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Hoehn v. Allen

United States District Court, S.D. Georgia, Augusta Division

October 31, 2014

MARTY ALLEN, Warden, Respondent.


BRIAN K. EPPS, Magistrate Judge.

Petitioner brings the above-captioned case pursuant to 28 U.S.C. § 2254. Respondent moves to dismiss the petition for lack of exhaustion. (Doc. no. 6.) For the reasons set forth below, the Court REPORTS and RECOMMENDS that Respondent's motion be GRANTED and that this case be dismissed without prejudice and CLOSED.


A jury sitting in the Superior Court of Richmond County, Georgia, found Petitioner guilty in March 2010 of malice murder, felony murder based on aggravated assault, and possession of a firearm during the commission of a crime. Hoehn v. State, 744 S.E.2d 46, 47 & n.1 (Ga. 2013). The trial court sentenced Petitioner to life in prison for the malice murder conviction and five consecutive years for the firearm conviction; the felony murder conviction was vacated by operation of law. Id . The trial court denied Petitioner's motion for a new trial on May 2, 2012. Id.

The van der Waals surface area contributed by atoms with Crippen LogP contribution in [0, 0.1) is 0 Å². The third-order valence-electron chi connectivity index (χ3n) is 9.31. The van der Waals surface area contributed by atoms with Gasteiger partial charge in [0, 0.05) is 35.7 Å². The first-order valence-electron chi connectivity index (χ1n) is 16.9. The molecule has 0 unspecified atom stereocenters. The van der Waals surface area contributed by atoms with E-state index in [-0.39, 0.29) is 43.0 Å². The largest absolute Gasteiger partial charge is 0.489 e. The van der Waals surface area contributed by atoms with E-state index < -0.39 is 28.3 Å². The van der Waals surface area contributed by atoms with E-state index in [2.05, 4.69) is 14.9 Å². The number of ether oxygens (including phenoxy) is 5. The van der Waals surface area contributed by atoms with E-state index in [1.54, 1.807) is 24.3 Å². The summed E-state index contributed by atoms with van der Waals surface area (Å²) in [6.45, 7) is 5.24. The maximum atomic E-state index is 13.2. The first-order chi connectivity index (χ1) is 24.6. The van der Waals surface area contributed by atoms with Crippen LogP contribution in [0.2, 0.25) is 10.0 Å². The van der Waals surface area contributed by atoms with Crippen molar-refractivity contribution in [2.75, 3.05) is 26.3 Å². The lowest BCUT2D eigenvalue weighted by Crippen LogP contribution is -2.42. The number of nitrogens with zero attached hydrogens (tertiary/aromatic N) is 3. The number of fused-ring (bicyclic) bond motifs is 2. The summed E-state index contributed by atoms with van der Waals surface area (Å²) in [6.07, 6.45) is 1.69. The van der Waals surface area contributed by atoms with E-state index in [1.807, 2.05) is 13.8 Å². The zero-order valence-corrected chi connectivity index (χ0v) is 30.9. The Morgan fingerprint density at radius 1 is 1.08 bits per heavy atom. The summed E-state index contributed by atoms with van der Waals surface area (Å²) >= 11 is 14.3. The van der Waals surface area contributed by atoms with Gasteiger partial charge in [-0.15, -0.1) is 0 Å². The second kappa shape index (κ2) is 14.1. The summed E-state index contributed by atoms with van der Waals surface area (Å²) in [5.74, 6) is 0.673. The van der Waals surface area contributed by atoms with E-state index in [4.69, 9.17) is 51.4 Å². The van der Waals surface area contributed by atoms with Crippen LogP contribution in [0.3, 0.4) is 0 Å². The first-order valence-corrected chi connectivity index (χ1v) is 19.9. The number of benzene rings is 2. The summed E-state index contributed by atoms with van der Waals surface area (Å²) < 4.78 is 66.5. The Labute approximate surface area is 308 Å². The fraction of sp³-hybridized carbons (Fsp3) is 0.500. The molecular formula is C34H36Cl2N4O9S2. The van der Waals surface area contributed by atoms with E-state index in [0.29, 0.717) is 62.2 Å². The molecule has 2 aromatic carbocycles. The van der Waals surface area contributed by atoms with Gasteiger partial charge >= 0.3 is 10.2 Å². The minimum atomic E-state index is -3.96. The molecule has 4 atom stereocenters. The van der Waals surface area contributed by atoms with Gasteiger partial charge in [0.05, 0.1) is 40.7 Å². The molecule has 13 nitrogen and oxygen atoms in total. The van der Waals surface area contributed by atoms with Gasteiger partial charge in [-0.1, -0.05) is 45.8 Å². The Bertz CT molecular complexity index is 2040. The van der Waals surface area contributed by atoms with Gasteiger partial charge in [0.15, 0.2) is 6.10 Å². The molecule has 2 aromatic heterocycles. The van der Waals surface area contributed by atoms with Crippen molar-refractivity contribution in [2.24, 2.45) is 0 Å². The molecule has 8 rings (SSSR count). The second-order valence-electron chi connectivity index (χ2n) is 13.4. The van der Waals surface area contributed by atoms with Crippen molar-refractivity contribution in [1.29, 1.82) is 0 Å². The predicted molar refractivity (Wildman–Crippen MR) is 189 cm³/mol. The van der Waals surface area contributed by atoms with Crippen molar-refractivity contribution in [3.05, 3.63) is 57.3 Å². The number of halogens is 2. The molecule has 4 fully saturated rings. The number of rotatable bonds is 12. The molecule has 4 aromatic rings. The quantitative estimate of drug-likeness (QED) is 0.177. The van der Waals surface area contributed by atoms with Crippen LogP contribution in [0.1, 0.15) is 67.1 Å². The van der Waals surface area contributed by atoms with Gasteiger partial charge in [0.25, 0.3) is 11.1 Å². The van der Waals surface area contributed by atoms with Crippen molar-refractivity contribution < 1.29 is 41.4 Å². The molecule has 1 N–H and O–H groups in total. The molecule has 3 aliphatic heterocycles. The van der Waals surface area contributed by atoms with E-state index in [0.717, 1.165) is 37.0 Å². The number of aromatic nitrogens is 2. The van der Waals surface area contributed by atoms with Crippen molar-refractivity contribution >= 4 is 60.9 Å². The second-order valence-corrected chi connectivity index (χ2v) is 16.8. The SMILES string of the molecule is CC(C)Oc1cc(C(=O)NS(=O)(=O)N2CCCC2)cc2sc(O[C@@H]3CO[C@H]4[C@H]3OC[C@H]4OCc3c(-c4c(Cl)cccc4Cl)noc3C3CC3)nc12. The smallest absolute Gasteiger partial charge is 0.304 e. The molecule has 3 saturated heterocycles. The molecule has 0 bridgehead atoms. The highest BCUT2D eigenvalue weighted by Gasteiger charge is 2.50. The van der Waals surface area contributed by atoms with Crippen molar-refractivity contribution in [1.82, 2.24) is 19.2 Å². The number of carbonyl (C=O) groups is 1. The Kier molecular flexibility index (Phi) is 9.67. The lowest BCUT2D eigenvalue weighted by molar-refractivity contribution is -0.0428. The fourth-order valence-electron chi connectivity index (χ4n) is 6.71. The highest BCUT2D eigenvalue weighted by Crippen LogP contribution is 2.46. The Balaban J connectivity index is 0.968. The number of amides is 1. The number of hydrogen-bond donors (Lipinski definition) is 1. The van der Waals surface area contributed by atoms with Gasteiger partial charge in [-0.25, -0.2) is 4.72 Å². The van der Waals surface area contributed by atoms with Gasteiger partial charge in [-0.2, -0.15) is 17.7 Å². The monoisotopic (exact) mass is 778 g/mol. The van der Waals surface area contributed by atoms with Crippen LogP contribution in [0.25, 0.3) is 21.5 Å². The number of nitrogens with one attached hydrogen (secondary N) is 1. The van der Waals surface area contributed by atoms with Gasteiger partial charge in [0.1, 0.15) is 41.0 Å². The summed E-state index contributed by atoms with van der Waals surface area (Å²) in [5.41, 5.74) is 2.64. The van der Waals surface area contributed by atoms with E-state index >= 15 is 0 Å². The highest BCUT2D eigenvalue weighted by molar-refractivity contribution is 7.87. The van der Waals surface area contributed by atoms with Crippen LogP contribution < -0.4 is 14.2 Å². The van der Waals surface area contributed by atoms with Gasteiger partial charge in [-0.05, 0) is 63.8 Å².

Through new counsel, Petitioner filed a direct appeal raising two grounds of error: (1) he was denied a fundamentally fair trial because the trial court failed to sustain his objection to the questioning of a witness by a juror; and (2) he was improperly prejudiced because the trial court failed to grant his general demurrer to the felony murder count because the count failed to allege the elements of the underlying felony of aggravated assault. Id .; Resp. Ex. 1, p. 3. The Georgia Supreme Court affirmed his convictions on direct appeal on June 3, 2013. The Supreme Court found the trial court erred for not sustaining the objection regarding a juror questioning a witness but that the error was harmless, and as to the second enumeration of error, it lacked merit but was also moot because the felony murder conviction was vacated by operation of law upon his conviction for malice murder. Hoehn, 744 S.E.2d at 48-49. Petitioner did not seek a writ of certiorari from the United States Supreme Court or file a state petition for a writ of habeas corpus. (Doc. no. 1, p. 2.)

Petitioner raises multiple grounds for relief in his federal habeas corpus petition. Petitioner argues the indictment in his case was defective in multiple ways, both trial and appellate counsel were ineffective in multiple ways, and the trial court erred in denying Petitioner's motion for a directed verdict and motion for a new trial. (Id. at 3-17.) In his brief in support of his petition, Petitioner also argues his due process and equal protection rights were violated because he was not present for the hearing on his motion for a new trial. (Doc. no. 3, p. 6.) On the one hand, Petitioner asserts he has exhausted his claims by filing a direct appeal, but he also asks that the federal court review all of his claims under the "plain error" standard even if all of his claims are not exhausted because he has been wrongly convicted. (Doc. no. 1, pp. 2-3, 18; doc. no. 3, pp. 14-15; doc. no. 8, pp. 1-2.)